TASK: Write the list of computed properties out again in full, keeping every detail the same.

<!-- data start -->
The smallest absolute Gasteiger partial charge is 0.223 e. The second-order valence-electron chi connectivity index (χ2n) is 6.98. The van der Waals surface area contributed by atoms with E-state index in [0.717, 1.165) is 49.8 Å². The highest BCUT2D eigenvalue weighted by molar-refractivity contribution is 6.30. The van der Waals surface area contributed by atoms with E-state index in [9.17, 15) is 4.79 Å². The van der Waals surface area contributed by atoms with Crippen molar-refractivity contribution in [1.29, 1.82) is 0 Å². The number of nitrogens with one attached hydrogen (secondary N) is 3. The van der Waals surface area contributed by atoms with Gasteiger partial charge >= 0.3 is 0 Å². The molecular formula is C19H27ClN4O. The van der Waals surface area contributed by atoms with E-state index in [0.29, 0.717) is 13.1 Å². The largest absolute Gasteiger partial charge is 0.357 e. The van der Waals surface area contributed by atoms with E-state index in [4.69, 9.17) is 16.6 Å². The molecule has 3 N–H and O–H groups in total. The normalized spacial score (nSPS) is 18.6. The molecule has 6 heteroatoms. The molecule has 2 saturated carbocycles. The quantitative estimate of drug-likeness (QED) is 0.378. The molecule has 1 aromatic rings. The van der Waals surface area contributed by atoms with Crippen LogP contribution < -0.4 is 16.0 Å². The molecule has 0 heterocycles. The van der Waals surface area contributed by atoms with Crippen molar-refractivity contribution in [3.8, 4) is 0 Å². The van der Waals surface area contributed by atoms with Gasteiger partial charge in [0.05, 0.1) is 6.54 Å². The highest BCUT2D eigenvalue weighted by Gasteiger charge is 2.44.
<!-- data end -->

The smallest absolute Gasteiger partial charge is 0.223 e. The second-order valence-electron chi connectivity index (χ2n) is 6.98. The van der Waals surface area contributed by atoms with E-state index in [0.717, 1.165) is 49.8 Å². The highest BCUT2D eigenvalue weighted by molar-refractivity contribution is 6.30. The van der Waals surface area contributed by atoms with E-state index in [9.17, 15) is 4.79 Å². The van der Waals surface area contributed by atoms with Crippen molar-refractivity contribution in [1.29, 1.82) is 0 Å². The number of nitrogens with one attached hydrogen (secondary N) is 3. The van der Waals surface area contributed by atoms with Gasteiger partial charge >= 0.3 is 0 Å². The molecular formula is C19H27ClN4O. The van der Waals surface area contributed by atoms with E-state index in [0.29, 0.717) is 13.1 Å². The largest absolute Gasteiger partial charge is 0.357 e. The van der Waals surface area contributed by atoms with E-state index in [4.69, 9.17) is 16.6 Å². The molecule has 3 N–H and O–H groups in total. The normalized spacial score (nSPS) is 18.6. The molecule has 6 heteroatoms. The molecule has 2 saturated carbocycles. The quantitative estimate of drug-likeness (QED) is 0.378. The molecule has 1 aromatic rings. The van der Waals surface area contributed by atoms with Crippen LogP contribution < -0.4 is 16.0 Å². The molecule has 0 heterocycles. The van der Waals surface area contributed by atoms with Crippen molar-refractivity contribution in [3.8, 4) is 0 Å². The van der Waals surface area contributed by atoms with Gasteiger partial charge in [0.05, 0.1) is 6.54 Å². The highest BCUT2D eigenvalue weighted by Gasteiger charge is 2.44.